My weekends spent on the football sidelines, braving all weathers, have not been in vain. Master A’s team now tops the league table with an impressive string of results.
It’s amazing how one can ignore rain and wind when one happens to be cheering on the winning side.
I decided to check out the online league table to bask in the glory of my team’s success and to check out the results of rivals. The scoreline for their latest 6-1 victory read X-X. I went back over past results. All of them read X-X.
I searched the site for a league table. After 20 minutes, it was clear there was no evidence of Master A’s winning team and no reference to any losing ones.
This absence all became clear when I read that the FA had “banned” local newspapers and media outlets from publishing match results of children’s games – in case the losers get upset.
According to reports , papers in England have been ordered by the FA to stop publishing children’s football results to make it more “child centred and less results orientated”.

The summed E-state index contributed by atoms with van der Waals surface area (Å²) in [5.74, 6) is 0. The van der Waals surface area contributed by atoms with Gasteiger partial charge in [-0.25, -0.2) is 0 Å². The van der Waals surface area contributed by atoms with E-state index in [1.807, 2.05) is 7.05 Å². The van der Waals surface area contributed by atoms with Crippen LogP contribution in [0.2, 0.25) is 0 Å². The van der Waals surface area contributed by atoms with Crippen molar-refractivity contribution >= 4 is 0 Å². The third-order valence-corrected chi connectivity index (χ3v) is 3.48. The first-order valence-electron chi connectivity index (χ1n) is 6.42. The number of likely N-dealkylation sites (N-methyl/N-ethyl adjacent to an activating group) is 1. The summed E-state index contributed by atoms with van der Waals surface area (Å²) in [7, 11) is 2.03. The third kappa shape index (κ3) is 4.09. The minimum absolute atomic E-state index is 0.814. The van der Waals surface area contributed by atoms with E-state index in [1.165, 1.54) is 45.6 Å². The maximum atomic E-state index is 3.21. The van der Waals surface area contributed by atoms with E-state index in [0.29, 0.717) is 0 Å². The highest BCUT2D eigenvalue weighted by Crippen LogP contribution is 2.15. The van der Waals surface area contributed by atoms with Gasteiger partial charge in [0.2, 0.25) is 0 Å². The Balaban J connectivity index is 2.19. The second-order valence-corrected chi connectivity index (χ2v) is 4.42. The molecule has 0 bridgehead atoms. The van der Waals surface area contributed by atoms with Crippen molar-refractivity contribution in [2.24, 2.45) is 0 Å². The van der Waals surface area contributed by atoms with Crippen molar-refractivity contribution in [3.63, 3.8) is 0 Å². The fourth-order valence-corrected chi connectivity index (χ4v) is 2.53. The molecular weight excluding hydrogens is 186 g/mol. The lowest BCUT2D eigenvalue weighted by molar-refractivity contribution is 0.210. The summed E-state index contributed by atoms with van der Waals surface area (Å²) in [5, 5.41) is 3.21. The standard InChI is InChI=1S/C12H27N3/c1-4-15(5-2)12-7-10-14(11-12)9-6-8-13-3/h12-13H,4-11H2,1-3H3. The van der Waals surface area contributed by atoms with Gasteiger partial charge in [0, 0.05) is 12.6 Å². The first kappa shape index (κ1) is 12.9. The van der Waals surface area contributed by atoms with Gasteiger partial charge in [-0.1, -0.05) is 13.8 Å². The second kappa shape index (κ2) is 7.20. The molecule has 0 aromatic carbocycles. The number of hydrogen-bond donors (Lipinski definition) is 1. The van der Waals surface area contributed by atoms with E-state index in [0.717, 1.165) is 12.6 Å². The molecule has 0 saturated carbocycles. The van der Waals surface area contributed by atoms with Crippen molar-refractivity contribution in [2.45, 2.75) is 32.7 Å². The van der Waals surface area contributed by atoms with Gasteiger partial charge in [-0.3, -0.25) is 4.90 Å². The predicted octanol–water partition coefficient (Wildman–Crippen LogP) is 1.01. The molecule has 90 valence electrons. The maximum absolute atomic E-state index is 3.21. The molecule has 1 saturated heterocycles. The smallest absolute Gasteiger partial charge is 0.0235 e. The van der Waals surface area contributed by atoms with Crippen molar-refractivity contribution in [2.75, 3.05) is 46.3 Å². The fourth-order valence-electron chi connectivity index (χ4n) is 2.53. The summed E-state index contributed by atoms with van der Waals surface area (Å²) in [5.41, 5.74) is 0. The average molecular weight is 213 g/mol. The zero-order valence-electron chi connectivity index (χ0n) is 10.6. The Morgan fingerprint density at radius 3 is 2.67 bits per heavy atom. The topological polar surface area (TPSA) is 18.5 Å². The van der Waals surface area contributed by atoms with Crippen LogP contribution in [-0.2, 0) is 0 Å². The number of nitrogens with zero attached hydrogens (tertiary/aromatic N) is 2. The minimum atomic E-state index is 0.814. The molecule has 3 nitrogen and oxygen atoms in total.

According to FA officials, publishing “one sided score lines can act as a disincentive to continue playing for many children”.
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Really? When I played netball for the school I would rush to get a copy of the local newspaper and turn straight to the sports section. I loved seeing my name mentioned in the match report regardless of whether we won or lost.
This latest ban is another case of mollycoddling, a crazy rule that will cause more damage than good. It dents the joy of winning, undermines the motivation to succeed and also how you deal when results don’t go your way.
These are lessons that you need to learn in life because sometimes it’s the losing that spurs you on to becoming a winner. Censoring the results only serves to entrench the idea that winning is shameful, losing even more so.
Master A’s team mates deserve to see their club name on the top of a league table, the other teams need to see it, too, to give them something to strive for.
Working Mum, wondering just who at the FA came up with this ridiculous ruling.